As we observe Black History Month in February 2021, the annual commemoration takes on new resonance. While the nation grapples with deeply rooted issues of racial and social justice, we also have the realization that a new era is upon us as we as a country recently elected our first female Vice President. Kamala Harris, who is Black and of South Asian descent, is a politician who represents segments of the American population who rarely — if ever — experience the agency of political power, making her ascendance to the second-highest office in the nation more than just a story of a successful public servant.


On Inauguration Day, Jan. 20, people across the globe watched as Harris took the oath of the office of Vice President. In that historic moment, like Barack Obama 12 years before her, she forever changed the face of American politics.


Leaders Like Me

The impact of seeing people in high-profile positions of power — such as President and Vice President — who look like many of us cannot be underestimated. Positive racial identity and racial socialization are crucial elements of healthy child development, issues that can be especially challenging for Black and brown families living in a racialized country.


In The New York Times“Black History, Continued” series, Imani Perry, professor of African-American Studies at Princeton University, writes: “In the early 20th century, before Negro History Week had turned into Black History Month, African-American teachers and children in schools throughout the segregated South would paste images of celebrated figures of Black history on the walls of their schools. It was a public affirmation that greatness existed among their people despite oppression.”


On Inauguration day, mother Shawna Cruel was tuned in with her young daughter to watch the momentous occasion. At the moment of Harris’s swearing in, Cruel watched as her daughter stood at the television and raised her hand in an echo of the iconic moment. Cruel captured the moment and shared it via social media, a touching sight that soon went viral. The young girl’s mother remarked in sharing the photo that it was:  “Just something letting the world know that those little eyes are watching and being inspired to become leaders no matter age or color.”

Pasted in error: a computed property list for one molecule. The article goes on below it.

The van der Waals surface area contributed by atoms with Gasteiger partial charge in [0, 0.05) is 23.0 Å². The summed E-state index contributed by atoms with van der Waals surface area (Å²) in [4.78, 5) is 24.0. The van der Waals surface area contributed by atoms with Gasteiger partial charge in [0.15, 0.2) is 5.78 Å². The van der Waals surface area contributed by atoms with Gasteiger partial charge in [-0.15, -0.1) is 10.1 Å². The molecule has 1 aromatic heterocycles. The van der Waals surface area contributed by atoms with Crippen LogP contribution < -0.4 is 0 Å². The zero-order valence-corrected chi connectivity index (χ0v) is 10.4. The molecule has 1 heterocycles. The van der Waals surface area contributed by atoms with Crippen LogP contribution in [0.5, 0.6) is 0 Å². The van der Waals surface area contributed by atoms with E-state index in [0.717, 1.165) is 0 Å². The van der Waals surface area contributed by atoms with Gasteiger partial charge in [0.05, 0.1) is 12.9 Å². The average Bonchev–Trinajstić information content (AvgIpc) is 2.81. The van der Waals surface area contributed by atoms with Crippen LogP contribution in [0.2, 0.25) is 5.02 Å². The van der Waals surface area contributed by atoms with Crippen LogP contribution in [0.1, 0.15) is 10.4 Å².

How Modeling Behavior Can Help Create Future Leaders


Modeling, also known as observational or social learning, is a powerful tool. When an individual observes the behavior of another and imitates it, they are “modeling,” which can teach a new behavior or influence the frequency of a previously learned behavior.


Social learning theory demonstrates that when children are exposed to the behaviors of positive role models, they can learn valuable new information and skills through mimicking those habits. Often, the learner isn’t even aware that they are taking on these behaviors, making this type of learning particularly dynamic.


Studies have shown that the effectiveness of the model is influenced by similarity, meaning the more similar the model is to the observer, the more effective the learning will be. This explains why peers provide such strong models for behavior. 


Meeting the Moment


Harris and her audacity to succeed despite being an Asian and African American woman are helping change the way we see race and gender in America. From being elected District Attorney of San Francisco, to then being appointed Attorney General of California, election to the US Senate, and now as Vice President of the United States, the California native has built her career and broken barriers through public service while exemplifying compassion and a commitment to justice.  She has also steered the conversations around identity politics and how we should be passionate about creating a world that is more welcoming to marginalized voices. The Vice President has often spoken on her duty to be a role model for those young Black and brown girls who would follow behind her. 

by Wendy

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